….John Bunch, that most elegant of American pianists, has been forced to pull out of the Norwich Jazz Party (May 1-4;  due to ill health. It won’t be the same without him, but we’ll be thinking of him …

….. Scots singer Carol Kidd and her long-time musical partner, the guitarist Nigel Clark, have recorded an album of … wait for it … duets, for Linn Records. Due out in the autumn. Can’t wait, especially since it includes their take on Moon River. Their duet of that ballad at the Johnny Mercer centenary show at last year’s Glasgow Jazz Festival was the highlight of the night, and left host Sir Michael Parkinson lost for words as it was so exquisite…

….. American cornet supremo Warren Vache has been in the recording studio with his friend and collaborator John Allred (trombone) for a new CD on the Arbors Records label. Top Shelf, due out later this year, boasts the same line-up as the live album they released last summer, and features an imaginative selection of bop tunes…

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A swell party

Daryl Sherman, the Manhattan-based singer and pianist who made her Glasgow debut in the City Halls Recital Room on Sunday, must have tripped back to her hotel a very happy lady. Why? Because she had the most enthusiastic response to her performance that I think I’ve seen at that venue.

Sherman has a girlish, Blossom Dearie-esque voice which is not every jazz fan’s cup of Earl Grey (it didn’t do anything for the aficionada sitting next to me – at least at the outset) , but she also has impeccable taste – which is a rare attribute these days.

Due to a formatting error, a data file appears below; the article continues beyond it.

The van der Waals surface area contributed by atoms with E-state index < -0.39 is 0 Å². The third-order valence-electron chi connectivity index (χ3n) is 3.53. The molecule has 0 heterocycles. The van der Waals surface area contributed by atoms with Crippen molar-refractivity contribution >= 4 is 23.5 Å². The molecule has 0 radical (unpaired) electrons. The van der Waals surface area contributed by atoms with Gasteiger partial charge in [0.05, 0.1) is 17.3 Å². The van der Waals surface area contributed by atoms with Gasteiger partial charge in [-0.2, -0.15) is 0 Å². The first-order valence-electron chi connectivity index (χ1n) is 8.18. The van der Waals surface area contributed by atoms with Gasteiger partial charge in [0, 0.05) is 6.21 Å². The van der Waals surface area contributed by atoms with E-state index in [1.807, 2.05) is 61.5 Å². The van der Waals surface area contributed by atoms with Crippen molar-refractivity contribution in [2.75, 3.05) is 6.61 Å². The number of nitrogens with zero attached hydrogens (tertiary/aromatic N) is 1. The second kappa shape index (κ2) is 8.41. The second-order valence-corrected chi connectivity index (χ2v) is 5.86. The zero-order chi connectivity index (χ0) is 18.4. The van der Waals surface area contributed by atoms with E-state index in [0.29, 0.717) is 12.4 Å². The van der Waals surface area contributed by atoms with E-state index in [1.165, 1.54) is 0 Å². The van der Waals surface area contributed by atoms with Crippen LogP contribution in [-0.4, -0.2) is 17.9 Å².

Not only was her choice of material first-class but the atmosphere she created also distinguished her gig from most others. It was relaxed and fun, but there was no sense that the concert had been thrown together – as can often be the case when a visiting soloist throws his or her lot in with local musicians.

Mind you, Sherman had selected the ideal local musicians for her easygoing style and penchant for the less  well-thumbed pages of the Great American Songbook. She really couldn’t have asked for better accompaniment than she got from bassist Roy Percy and, especially, the great guitarist Nigel Clark – both of whom gamely, and stylishly, joined her on a string of songs which they had probably never had call to play before.

Flying Down to Rio (from the Astaire-Rogers movie of the same name), Getting To Know You (The King and I) and Jeepers Creepers (from Goin’ Places)  were all ensemble treats featuring Sherman’s vocal and pianistic talents.

On How Insensitive, she stepped into Carol Kidd’s shoes by duetting memorably with Nigel Clark. The results were sublime – Sherman’s vocals (which sounded deeper when she was singing in what I assume was Portuguese) and Clark’s sensitive guitar playing were a perfect match.

As were the vocal duets with guest artist Todd Gordon – playful versions of Fly Me to the Moon and Manhattan, both dished up with rarely-performed verses.

By the end of the night, Sherman had made herself more than a few new fans – and I think you could safely say she’ll be back.